More than 3,000 California residents had their personal information, including Social Security and driver’s license information, improperly accessed by seven other agencies as part of a data breach announced by the state’s department of motor vehicles on Tuesday.
Over the last four years, federal agencies, including the Internal Revenue Service, U.S. Department of Homeland Security and Small Business Administration, as well as the district attorneys offices in Santa Clara and San Diego counties, were granted access to the Social Security information of 3,200 people who were under investigation or serving as witnesses in criminal cases.
The breach, which did not involve hacking, was found Aug. 2 by the DMV, which cut off access to the information upon discovery, Anita Gore, an agency spokeswoman, told the Los Angeles Times. The DMV also issued letters to the breach victims who are not under investigation. But Gore said notifications took three months because the agency had to ensure that it did not tip off people who are actually the targets of investigations.
The breach was discovered just weeks after Gov. Gavin Newsom appointed a new DMV director to correct the agency’s myriad IT problems, which have also included a botched rollout of Real ID-compliant licenses, and mis-registering 23,000 voters.
The Santa Clara and San Diego prosecutors were responsible for accessing data on 3,000 of the 3,200 people included in the breach as part of criminal or tax investigations. DHS accessed information on fewer than 200 people, including six immigrants who were in the country illegally. It’s unclear if the information was accessed to investigate the immigration status of those people, DMV officials said. California has since 2013 issued licenses to undocumented immigrants who can prove their identity and state residency, with officials saying that information would not be shared with federal immigration authorities.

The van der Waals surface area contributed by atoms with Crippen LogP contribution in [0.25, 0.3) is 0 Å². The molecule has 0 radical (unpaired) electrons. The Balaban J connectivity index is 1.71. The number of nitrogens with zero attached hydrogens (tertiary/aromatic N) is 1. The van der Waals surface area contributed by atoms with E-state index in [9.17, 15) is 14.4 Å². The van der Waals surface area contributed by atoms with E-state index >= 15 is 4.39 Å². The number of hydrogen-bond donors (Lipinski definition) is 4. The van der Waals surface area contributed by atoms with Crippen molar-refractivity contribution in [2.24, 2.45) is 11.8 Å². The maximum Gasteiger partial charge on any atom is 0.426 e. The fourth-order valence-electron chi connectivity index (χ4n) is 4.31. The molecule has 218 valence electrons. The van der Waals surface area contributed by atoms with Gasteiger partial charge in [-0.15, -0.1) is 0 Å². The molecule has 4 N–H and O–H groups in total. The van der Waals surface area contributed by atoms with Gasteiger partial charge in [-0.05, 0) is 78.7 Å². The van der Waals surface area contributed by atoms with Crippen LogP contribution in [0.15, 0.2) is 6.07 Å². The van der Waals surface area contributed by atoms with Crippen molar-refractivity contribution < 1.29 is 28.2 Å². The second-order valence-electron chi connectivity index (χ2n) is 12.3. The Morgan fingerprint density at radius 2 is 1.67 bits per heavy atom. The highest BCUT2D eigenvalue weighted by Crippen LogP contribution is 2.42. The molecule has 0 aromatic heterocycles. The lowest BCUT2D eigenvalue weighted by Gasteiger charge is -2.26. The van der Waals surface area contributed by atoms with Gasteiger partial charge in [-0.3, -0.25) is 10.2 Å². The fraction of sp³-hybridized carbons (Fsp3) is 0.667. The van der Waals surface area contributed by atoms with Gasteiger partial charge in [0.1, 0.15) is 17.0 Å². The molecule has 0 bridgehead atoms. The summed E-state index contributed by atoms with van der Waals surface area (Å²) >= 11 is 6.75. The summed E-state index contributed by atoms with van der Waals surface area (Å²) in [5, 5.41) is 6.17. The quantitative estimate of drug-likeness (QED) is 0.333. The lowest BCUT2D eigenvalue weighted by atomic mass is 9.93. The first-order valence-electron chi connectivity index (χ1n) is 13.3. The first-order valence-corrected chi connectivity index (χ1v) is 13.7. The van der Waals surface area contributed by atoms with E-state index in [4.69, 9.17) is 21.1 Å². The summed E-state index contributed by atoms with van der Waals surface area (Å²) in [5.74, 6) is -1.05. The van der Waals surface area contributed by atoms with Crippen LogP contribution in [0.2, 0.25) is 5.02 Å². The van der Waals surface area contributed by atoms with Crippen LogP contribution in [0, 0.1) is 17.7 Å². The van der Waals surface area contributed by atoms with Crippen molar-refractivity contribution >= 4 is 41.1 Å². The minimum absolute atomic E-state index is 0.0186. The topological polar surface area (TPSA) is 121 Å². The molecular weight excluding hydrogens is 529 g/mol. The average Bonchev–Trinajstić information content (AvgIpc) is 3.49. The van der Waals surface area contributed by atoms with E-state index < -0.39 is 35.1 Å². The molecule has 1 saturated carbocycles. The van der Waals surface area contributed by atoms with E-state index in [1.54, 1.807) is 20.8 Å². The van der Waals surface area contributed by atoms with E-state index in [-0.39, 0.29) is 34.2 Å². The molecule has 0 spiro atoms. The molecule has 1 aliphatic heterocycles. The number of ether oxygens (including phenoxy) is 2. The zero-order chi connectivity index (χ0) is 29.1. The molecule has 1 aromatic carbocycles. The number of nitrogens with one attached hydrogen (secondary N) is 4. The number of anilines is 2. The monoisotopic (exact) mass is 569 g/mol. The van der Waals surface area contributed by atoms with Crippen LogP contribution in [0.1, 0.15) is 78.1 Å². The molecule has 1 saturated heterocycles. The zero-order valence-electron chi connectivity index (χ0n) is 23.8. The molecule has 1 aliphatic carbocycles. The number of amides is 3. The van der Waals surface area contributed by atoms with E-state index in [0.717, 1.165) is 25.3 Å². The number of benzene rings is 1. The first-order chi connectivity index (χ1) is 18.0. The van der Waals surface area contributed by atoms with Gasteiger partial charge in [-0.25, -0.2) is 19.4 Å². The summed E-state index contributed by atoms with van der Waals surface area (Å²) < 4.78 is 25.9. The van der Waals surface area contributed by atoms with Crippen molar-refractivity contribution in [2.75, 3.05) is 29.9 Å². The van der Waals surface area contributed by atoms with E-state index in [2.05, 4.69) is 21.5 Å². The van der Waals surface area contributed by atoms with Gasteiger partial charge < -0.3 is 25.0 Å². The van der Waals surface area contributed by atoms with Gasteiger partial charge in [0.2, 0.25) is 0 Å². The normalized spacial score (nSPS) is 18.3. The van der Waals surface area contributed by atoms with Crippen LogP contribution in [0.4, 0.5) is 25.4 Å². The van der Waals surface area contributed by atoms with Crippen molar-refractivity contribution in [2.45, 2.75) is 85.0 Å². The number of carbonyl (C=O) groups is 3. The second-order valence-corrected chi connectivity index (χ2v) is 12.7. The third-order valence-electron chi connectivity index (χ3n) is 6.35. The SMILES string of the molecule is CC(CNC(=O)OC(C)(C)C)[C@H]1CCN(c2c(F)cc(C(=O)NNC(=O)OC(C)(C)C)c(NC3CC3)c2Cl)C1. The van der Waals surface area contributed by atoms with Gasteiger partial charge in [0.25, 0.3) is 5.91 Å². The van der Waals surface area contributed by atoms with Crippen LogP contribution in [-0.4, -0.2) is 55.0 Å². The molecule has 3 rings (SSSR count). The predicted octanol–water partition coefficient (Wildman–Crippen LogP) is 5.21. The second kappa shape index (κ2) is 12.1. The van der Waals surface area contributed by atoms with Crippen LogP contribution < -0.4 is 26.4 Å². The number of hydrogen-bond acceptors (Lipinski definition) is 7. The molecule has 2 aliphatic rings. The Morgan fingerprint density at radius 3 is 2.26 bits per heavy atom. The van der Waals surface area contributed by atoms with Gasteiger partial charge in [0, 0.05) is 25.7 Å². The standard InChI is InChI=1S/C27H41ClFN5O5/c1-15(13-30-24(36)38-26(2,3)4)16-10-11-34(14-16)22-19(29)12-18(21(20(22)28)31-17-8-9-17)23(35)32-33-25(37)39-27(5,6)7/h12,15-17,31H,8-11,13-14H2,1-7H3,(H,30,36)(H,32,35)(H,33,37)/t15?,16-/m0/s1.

“Protection of personal information is important to DMV, and we have taken additional steps to correct this error, protect this information and reaffirm our serious commitment to protect the privacy rights of all license holders,” Gore, the DMV spokeswoman, told the Times. “That’s why DMV immediately began correcting the access error following a legal compliance review, ensured that no additional confidential information was disclosed to these entities, and has implemented several additional layers of review.”